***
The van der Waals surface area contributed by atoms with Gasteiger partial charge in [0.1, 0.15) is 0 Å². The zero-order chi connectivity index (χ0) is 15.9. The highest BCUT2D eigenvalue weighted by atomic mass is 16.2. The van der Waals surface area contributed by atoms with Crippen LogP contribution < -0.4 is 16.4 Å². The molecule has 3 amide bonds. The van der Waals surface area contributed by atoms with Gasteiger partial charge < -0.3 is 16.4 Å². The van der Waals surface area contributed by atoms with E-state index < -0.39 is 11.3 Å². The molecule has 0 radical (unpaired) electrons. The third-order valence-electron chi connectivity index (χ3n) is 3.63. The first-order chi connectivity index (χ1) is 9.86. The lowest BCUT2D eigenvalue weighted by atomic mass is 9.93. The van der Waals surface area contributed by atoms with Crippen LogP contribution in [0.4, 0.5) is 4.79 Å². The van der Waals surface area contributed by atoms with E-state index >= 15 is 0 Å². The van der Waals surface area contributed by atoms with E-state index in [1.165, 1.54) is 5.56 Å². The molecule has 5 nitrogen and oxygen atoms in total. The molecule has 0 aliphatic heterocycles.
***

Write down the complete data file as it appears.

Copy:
The van der Waals surface area contributed by atoms with Gasteiger partial charge in [0.1, 0.15) is 0 Å². The zero-order chi connectivity index (χ0) is 15.9. The highest BCUT2D eigenvalue weighted by atomic mass is 16.2. The van der Waals surface area contributed by atoms with Crippen LogP contribution < -0.4 is 16.4 Å². The molecule has 3 amide bonds. The van der Waals surface area contributed by atoms with Gasteiger partial charge < -0.3 is 16.4 Å². The van der Waals surface area contributed by atoms with E-state index < -0.39 is 11.3 Å². The molecule has 0 radical (unpaired) electrons. The third-order valence-electron chi connectivity index (χ3n) is 3.63. The first-order chi connectivity index (χ1) is 9.86. The lowest BCUT2D eigenvalue weighted by atomic mass is 9.93. The van der Waals surface area contributed by atoms with Crippen LogP contribution in [0.4, 0.5) is 4.79 Å². The van der Waals surface area contributed by atoms with E-state index >= 15 is 0 Å². The van der Waals surface area contributed by atoms with E-state index in [1.165, 1.54) is 5.56 Å². The molecule has 5 nitrogen and oxygen atoms in total. The molecule has 0 aliphatic heterocycles.